# How to reduce the leakage current of a solid state relay?

I have a zero-cross solid state relay (Crydom CKRD2420) that regulates the power output of a 2kW@240V heater using 10Hz PWM (e.g. here to illustrate). I need the power output of the heater to be under ~2W when OFF. However I measured the leakage current is 25mA RMS (2.5 times the 10mA garanteed in the datasheet, by the way...), which means that the power leakage is about 13W (the mains supply voltage reads 264V).

My first thought was a current divider, but the bleed resistor would reduce by a factor of 10 the available power, and reduce significantly the efficiency. I can't use a normal relay because of the lifetime required (I need at least 50-100M cycles of operation), and power MOSFETs would be tricky to implement. Are there any simple-ish fixes I have overlooked?

• To me, the leakage current being out of spec says the SSR is damaged. Dec 16, 2015 at 14:35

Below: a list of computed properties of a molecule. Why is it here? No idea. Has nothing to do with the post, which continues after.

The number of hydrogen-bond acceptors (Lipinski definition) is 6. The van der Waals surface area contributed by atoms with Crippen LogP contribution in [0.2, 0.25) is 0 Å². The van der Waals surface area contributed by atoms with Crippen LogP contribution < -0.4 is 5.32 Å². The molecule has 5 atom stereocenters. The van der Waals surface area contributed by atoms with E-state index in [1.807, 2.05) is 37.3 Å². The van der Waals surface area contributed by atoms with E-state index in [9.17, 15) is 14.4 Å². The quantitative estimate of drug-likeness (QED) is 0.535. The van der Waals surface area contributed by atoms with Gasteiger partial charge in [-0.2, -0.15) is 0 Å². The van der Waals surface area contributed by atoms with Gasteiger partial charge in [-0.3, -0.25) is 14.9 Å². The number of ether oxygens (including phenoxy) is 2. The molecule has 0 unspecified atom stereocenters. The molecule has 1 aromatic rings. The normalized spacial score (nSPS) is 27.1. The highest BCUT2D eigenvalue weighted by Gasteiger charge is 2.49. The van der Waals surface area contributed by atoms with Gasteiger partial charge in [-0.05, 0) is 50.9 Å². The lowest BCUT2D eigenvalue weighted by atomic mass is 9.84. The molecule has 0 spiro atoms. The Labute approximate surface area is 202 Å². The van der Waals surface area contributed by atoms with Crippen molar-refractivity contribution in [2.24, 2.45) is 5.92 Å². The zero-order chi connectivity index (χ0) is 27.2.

• To me as well, but I've got 4 of them and they all show the same leakage current - I don't see how they could all be damaged in the same way, especially given that they are used correctly... Dec 16, 2015 at 14:35
• Perhaps they are not? Dec 16, 2015 at 14:36
• BTW, Are you sure an AC SSR is the right thing for PWM? I would say you need a DC relay here... Also I am not quite sure how do you modulate AC with PWM. Can you provide some kind of schematic? Dec 16, 2015 at 14:41
• @MisterMystère: use some relay in series that you PWM with <1Hz frequency when in the lower enegy requirements range? Dec 16, 2015 at 15:00

The load resistance is R = 240^2/2000 = 29$\Omega$, so with 25mA leakage you'll have a power in the heater of 18mW (I^2R), which is not a problem. The '13W' you calculated is actually 13VA, almost all leading in phase and does not represent power either in the relay or the load.